The key discriminator for such fuel cell systems is the duration of power between refills. They promise to provide as much as two orders of magnitude greater energy density than conventional chemical battery technologies for power densities less than 10 W/kg. Target applications include consumer electronics devices such as mobile phones and laptops. Compact, high energy density fuel cell systems equate to longer effective life between charges. This may be applicable to the power needs for man-portable military devices and may also simplify the logistics of providing such power versus traditional batteries due to fuel cell systems' higher energy density.
Bloom Energy, Fuel Cell Energy, UTC Power and Ballard are examples of companies focused on the higher end of the power spectrum. The power capabilities of these systems can span the range from 100 kW to 50 MW using scalable architecture.
Figure 2 shows a Bloom Energy system. Each 100-kilowatt EnergyServer™ SOFC power system can be combined with additional units to meet higher, megawatt-scale power requirements, such as those at a large business facility. (As a point of reference, the average electricity usage of a U.S. residence is just over 1 kilowatt, as reported by the U.S. Department of Energy.)
SOFC systems run at high internal temperatures (500–1,000°C), improving electrical efficiency and more easily accommodating the use of alternative fuels. Higher temperature operation, however, increases start-up time and drives material costs. For these reasons SOFCs are currently a less favored solution for certain applications, such as automotive, where lower temperature fuel cell technology is dominant.
Powering automobiles is a much-discussed application of fuel cells. The first fuel-cell vehicle offerings utilize proton exchange membrane (PEM) — also known as polymer electrolyte membrane — solid fuel cells with compressed hydrogen fuel.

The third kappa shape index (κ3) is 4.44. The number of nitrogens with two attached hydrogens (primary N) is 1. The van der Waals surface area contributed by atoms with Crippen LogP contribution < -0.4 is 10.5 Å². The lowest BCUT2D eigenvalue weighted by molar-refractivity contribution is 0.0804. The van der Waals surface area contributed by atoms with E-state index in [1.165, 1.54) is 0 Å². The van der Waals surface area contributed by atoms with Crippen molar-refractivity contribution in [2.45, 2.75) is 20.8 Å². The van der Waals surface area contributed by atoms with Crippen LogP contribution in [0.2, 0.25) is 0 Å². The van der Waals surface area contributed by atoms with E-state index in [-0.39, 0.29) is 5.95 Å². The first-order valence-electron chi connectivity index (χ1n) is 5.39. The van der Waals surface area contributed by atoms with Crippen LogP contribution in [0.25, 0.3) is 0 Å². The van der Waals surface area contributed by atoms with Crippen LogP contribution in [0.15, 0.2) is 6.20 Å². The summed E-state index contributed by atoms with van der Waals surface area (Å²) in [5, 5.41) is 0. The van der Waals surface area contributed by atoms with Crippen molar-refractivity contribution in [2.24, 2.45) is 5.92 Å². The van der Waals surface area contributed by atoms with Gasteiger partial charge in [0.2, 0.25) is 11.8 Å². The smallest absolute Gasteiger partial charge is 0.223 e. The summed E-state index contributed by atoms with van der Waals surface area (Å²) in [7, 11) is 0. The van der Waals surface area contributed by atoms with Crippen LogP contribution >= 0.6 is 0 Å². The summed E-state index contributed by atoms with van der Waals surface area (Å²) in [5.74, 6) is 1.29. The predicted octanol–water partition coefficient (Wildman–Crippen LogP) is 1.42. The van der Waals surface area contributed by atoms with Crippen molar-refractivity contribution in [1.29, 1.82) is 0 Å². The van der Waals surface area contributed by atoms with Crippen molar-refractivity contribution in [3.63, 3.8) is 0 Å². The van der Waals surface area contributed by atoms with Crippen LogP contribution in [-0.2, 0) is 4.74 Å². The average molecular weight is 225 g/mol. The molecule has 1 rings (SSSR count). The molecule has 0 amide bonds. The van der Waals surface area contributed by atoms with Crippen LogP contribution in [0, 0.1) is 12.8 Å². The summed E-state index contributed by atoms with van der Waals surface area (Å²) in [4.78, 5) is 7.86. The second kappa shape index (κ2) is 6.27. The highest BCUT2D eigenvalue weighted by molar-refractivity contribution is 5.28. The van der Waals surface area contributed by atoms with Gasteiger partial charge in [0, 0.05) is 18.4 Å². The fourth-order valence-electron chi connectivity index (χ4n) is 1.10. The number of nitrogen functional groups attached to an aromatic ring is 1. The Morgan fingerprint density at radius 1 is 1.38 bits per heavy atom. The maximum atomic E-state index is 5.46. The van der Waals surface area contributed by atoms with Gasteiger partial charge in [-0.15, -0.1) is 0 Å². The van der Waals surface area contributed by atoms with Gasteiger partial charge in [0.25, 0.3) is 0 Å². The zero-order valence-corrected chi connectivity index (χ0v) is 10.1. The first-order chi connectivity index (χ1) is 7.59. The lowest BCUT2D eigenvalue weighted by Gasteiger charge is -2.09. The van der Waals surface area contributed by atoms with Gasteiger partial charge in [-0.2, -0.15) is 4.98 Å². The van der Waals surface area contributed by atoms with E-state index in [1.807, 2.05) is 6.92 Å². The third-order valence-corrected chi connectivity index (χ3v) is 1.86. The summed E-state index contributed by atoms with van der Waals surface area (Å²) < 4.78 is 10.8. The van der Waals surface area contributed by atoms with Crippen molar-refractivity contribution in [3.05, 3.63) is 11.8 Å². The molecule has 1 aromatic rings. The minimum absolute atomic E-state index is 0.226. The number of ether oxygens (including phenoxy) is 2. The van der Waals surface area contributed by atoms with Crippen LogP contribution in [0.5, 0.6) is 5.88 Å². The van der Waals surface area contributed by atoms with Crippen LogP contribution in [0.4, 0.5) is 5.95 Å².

PEM fuel cells differ from SOFCs in that they operate at lower temperatures, typically 50 to 100 degrees Celsius. The principal fuel choice is pure hydrogen (although other fuels, including hydrocarbons, have been used). The electrolyte in this type of fuel cell is a polymer membrane that is electrically insulating, but that allows for the flow of protons, which are generated by the interaction of hydrogen fuel with the anode. The anode, typically consisting of a platinum catalyst, ionizes the hydrogen to generate hydrogen ions (i.e., protons) and electrons. Electrons are free to flow in the external load circuit and power the vehicle or other device, and combine with the hydrogen ions and oxygen at the cathode to form water as a waste byproduct of the PEM fuel cell. While the detailed engineering and materials challenges for constructing a PEM versus an SOFC fuel cell differ, the basic concept holds: Hydrogen/hydrocarbon fuel plus oxygen generates electrical power plus water/carbon dioxide and heat as byproducts.
According to the U.S. Department of Energy, the appeal of PEMs for automotive applications is that they hold the promise of clean, reliable power; hydrogen production to power a PEM is typically greener than a gasoline or diesel internal combustion engine. Hydrogen can also be produced domestically, reducing dependence on imported oil. Challenges in producing economically viable PEMs include on-board hydrogen storage; total cost of the fuel cell stack; durability, reliability and life cycle of the fuel cell, including ability to perform in sub-freezing temperatures; and the need for a consumer hydrogen fuel distribution network.
The fuel cell examples cited here are representative of the type of research, development and product creation that is occurring in this rapidly evolving field to provide new types of clean, reliable power solutions. Raytheon's continued pursuit of advances in this area ensures that our customers have access to the best technology in the marketplace, whether developed in-house or through partnerships with industry and academia.
Steve Klepper and Tony Marinilli